Joco Opinion

Steve Rose — The seeds of a Kansas revolution have already been sown

Here’s a somber prediction.

The April $92 million revenue shortfall in Kansas — which led to the downgrading of Kansas’ credit — and the $217 million shortfall in May is just the beginning.

We will see a continuation of revenue shortfalls, while Kansas will continue to erode its rainy-day reserve fund.

This series of revenue shortfall shocks will happen right up to the November election, when Kansas Gov. Sam Brownback will have to do a tap dance to explain to or distract voters from this incredible predicament he has got us into.

You already know why this is happening. It’s the most reported event of Brownback’s first administration.

We are talking about the epic tax cuts that have put Kansas on a trajectory toward oblivion, or something close.

Here’s another prediction.

Brownback and his mostly hand-picked legislators will still cling to the malarkey that cutting taxes leads eventually to higher revenues, if we just have the patience to wait it out. The governor calls it a “jolt of adrenalin” to the economy.

It will be a jolt, alright. But it won’t be adrenalin. Maybe it will be more like morphine, which will disguise the pain until it wears off. We have enough in the reserves to cover hundreds of millions of dollars in deficits, until those reserves are projected to be totally depleted within the next few years. Then, the pain begins.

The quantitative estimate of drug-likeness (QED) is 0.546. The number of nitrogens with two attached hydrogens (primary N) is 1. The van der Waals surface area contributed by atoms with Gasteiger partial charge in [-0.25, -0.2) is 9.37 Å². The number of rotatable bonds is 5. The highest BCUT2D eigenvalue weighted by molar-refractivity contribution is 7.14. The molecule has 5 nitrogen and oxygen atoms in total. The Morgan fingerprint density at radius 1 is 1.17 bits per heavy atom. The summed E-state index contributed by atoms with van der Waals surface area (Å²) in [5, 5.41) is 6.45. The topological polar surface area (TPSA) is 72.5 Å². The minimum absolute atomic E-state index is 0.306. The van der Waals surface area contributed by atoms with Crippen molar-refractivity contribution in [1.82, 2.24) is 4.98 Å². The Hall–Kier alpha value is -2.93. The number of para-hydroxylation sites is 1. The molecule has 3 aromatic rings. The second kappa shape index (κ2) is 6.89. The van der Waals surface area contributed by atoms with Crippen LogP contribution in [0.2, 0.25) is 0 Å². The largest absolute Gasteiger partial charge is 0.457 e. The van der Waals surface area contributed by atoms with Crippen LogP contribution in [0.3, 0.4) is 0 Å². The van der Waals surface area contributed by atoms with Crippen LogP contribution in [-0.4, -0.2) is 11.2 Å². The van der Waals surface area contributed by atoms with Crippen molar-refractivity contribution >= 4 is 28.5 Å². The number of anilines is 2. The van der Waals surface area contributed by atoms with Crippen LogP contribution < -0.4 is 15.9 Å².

One more prediction.

When the day of reckoning comes — and it will, for sure — the Legislature will not recommend restoring any of the irresponsible tax cuts. I can’t say how the governor will react, because we don’t know who will be governor.

But Brownback’s hand-picked legislators will grab the ax, whether he’s there or not.

Now, here is where it gets interesting.

There are two camps of tax-cutters in the Legislature. Both are enemies of public schools and universities. And if there is expense cutting, K-12 schools and universities will be the most obvious targets. They make up the vast majority of state expenses.

Camp One believes that public schools and universities are inefficient and bloated. They believe there is a large cushion of expenses that could be cut without adversely affecting quality. Only the High Court stands in their way, and, so far, it looks like the Supreme Court is not willing to confront the legislature on the adequacy of funding.

Camp Two has no use for public schools or state involvement in universities.

They believe in private schools or home-schooling and look down their noses at the “liberal, secular schools” that are corrupting the minds of Kansas children.

Universities they see as for the “elite,” and those students should pay their own way, without help from the state. By the way, there are lots of legislators without college degrees.

One final prediction.

When the day comes, and it will, that the state budget will have a hole blown through it larger than a moon crater, and the axes start to fall, the people of Kansas will finally wake up.

There still is likely to be a couple more years of a Brownback second term, but legislators will be vulnerable — at last — to a rebellion by Kansans.

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